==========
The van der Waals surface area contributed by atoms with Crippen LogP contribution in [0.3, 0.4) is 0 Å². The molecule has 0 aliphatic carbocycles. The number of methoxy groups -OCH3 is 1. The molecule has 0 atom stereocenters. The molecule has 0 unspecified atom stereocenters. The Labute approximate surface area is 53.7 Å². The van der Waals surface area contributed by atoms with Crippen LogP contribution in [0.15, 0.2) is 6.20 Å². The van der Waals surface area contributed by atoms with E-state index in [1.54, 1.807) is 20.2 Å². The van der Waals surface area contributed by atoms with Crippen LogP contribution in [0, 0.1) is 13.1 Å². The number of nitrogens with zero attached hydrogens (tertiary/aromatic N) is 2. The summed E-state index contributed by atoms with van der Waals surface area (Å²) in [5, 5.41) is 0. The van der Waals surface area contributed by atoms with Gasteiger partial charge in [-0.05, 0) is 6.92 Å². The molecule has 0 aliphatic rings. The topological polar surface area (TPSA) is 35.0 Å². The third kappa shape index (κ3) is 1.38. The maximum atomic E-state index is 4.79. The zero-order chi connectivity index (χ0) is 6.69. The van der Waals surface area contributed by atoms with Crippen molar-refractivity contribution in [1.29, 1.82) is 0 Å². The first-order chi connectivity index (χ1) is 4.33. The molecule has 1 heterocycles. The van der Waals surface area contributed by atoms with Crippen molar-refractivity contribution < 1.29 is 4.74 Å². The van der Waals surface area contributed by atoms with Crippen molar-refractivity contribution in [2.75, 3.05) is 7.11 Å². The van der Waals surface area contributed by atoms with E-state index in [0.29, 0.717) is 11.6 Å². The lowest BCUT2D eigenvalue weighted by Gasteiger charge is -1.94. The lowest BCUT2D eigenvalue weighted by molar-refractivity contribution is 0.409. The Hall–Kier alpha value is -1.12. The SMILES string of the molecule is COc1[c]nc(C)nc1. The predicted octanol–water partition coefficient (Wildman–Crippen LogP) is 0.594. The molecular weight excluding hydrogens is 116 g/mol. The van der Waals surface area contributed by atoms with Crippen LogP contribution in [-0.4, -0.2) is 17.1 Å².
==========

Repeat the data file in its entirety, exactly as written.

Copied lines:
The van der Waals surface area contributed by atoms with Crippen LogP contribution in [0.3, 0.4) is 0 Å². The molecule has 0 aliphatic carbocycles. The number of methoxy groups -OCH3 is 1. The molecule has 0 atom stereocenters. The molecule has 0 unspecified atom stereocenters. The Labute approximate surface area is 53.7 Å². The van der Waals surface area contributed by atoms with Crippen LogP contribution in [0.15, 0.2) is 6.20 Å². The van der Waals surface area contributed by atoms with E-state index in [1.54, 1.807) is 20.2 Å². The van der Waals surface area contributed by atoms with Crippen LogP contribution in [0, 0.1) is 13.1 Å². The number of nitrogens with zero attached hydrogens (tertiary/aromatic N) is 2. The summed E-state index contributed by atoms with van der Waals surface area (Å²) in [5, 5.41) is 0. The van der Waals surface area contributed by atoms with Gasteiger partial charge in [-0.05, 0) is 6.92 Å². The molecule has 0 aliphatic rings. The topological polar surface area (TPSA) is 35.0 Å². The third kappa shape index (κ3) is 1.38. The maximum atomic E-state index is 4.79. The zero-order chi connectivity index (χ0) is 6.69. The van der Waals surface area contributed by atoms with Crippen molar-refractivity contribution in [1.29, 1.82) is 0 Å². The first-order chi connectivity index (χ1) is 4.33. The molecule has 1 heterocycles. The van der Waals surface area contributed by atoms with Crippen molar-refractivity contribution < 1.29 is 4.74 Å². The van der Waals surface area contributed by atoms with Crippen molar-refractivity contribution in [2.75, 3.05) is 7.11 Å². The van der Waals surface area contributed by atoms with E-state index in [0.29, 0.717) is 11.6 Å². The lowest BCUT2D eigenvalue weighted by Gasteiger charge is -1.94. The lowest BCUT2D eigenvalue weighted by molar-refractivity contribution is 0.409. The Hall–Kier alpha value is -1.12. The SMILES string of the molecule is COc1[c]nc(C)nc1. The predicted octanol–water partition coefficient (Wildman–Crippen LogP) is 0.594. The molecular weight excluding hydrogens is 116 g/mol. The van der Waals surface area contributed by atoms with Crippen LogP contribution in [-0.4, -0.2) is 17.1 Å².